Teaching Module

Ancient China

Learning begins in the Womb: Fetal Instruction [Official Document]

Annotation

Han dynasty intellectuals such as Liu Xiang (c. 77-6 BCE) advocated "fetal instruction" [taijiao] as a means to influence the moral development of the child at the earliest possible opportunity. Fetal instruction demands that the pregnant mother take care in what she allows herself to see, eat, hear, and say, and requires her to be ritually correct in her deportment. This prescription was based on the principle of "simulative transformation" [xiaohua]. Liu believed that, "People's resemblance to various things at birth is due to their mothers' being moved by these things." He further claimed that if a woman is affected by good things, her child will be good, if she is affected by bad things, the child will be bad. Simulative transformation is a radical view of the environment's effect on both the spiritual and corporeal constitution of human beings. In this case, the environment is the womb, and the sensory stimuli that affect the mother simultaneously affect the fetus. Purely physical transformations were also thought to occur. For example, a birth defect, such as a harelip, was thought to be the result of the pregnant mother's eating hare. We can surmise that fetal instruction was an accepted element of prenatal care among early Han aristocrats since a manual addressing this art was discovered in 1973 in the tomb of the son of the Marquis of Dai (d. 168 BCE). This approach to fetal care gave the pregnant mother some degree of control over, but at the same time, a heavy responsibility for the health and well-being of her child.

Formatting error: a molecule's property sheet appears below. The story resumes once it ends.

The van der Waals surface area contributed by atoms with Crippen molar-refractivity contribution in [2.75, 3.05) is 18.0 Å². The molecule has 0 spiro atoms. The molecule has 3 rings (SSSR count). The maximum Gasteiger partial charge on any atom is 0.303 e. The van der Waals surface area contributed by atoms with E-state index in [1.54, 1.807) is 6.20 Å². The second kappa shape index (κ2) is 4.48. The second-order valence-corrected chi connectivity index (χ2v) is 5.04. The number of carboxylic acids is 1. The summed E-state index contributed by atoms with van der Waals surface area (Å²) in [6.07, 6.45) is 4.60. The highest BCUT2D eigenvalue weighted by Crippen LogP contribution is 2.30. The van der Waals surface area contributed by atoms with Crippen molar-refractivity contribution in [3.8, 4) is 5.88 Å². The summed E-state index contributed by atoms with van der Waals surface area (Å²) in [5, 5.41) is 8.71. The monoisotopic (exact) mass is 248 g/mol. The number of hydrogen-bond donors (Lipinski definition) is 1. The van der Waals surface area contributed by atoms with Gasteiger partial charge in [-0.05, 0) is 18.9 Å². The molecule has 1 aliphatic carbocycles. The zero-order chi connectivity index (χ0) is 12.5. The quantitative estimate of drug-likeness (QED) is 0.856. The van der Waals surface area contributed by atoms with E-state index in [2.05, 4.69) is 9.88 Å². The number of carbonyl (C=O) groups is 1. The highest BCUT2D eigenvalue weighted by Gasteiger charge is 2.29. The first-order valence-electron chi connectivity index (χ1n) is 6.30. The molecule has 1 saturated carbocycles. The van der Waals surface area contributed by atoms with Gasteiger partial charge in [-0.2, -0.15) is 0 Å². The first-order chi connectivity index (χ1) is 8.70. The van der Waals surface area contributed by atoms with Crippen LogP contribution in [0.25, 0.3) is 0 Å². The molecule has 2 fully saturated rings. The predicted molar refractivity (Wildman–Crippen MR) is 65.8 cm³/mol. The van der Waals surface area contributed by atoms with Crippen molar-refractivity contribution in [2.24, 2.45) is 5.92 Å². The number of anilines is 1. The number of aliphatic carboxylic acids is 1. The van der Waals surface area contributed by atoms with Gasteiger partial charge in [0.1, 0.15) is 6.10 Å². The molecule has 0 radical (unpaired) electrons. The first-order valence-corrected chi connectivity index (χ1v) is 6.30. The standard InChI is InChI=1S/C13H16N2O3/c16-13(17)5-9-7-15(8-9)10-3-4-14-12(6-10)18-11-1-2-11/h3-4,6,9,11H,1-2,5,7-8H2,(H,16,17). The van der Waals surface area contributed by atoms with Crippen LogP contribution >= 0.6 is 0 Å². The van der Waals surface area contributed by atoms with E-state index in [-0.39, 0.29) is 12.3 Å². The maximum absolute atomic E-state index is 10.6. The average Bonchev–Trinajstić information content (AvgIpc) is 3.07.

Source

Kinney, Anne Behnke, trans. Traditions of Exemplary Women: An Annotated Translation of Liu Xiang's Lienü zhuan. Forthcoming. Annotated by Anne Kinney.

Primary Source Text

Tairen was the mother of King Wen (11th cen. BCE) and a middle daughter of the Zhiren clan. Wang Ji took her as his wife. By nature Tairen was devoted and reverent, completely virtuous was her conduct. When she was with child her eyes beheld no evil sights, her ears heard no perverse sounds, her mouth uttered no careless words. She was able to teach her child in the womb. When she went to relieve herself in the [privy over] the pigpen, she gave birth to King Wen. At birth King Wen was brilliant and sagacious.

The Gentleman says, “Tairen may be considered as one who was capable at fetal instruction. In ancient times, a woman with child did not lie on her side as she slept; neither would she sit sideways or stand on one foot. She would not eat dishes having harmful flavors; if the food was cut awry, she would not eat it; if the mat was not placed straight, she would not sit on it. She did not let her eyes gaze on lewd sights or let her ears listen to depraved sounds. At night she ordered blind musicians to chant the Odes; she spoke only of proper things. 1 In this way she gave birth to children of correct physical form who excelled others in talent and virtue.”

1Here the text suggests exposing the unborn child to one of the classics in order to predispose the child to talent and virtue.

2Here Tairen aligns herself with correct ritual, her posture mirroring the attitudes prescribed in the Book of Rites, as well as those that purportedly distinguished Confucius. The Analects, for example, provide a similar account of the master’s deportment: “He did not eat meat that was not properly cut up. . . . If his mat was not straight, he did not sit on it. . . . In bed he did not lie like a corpse.”

How to Cite This Source

Anne Kinney, "Ancient China," in Children and Youth in History, Item #187, http://chnm.gmu.edu/cyh/teaching-modules/187 (accessed December 20, 2014).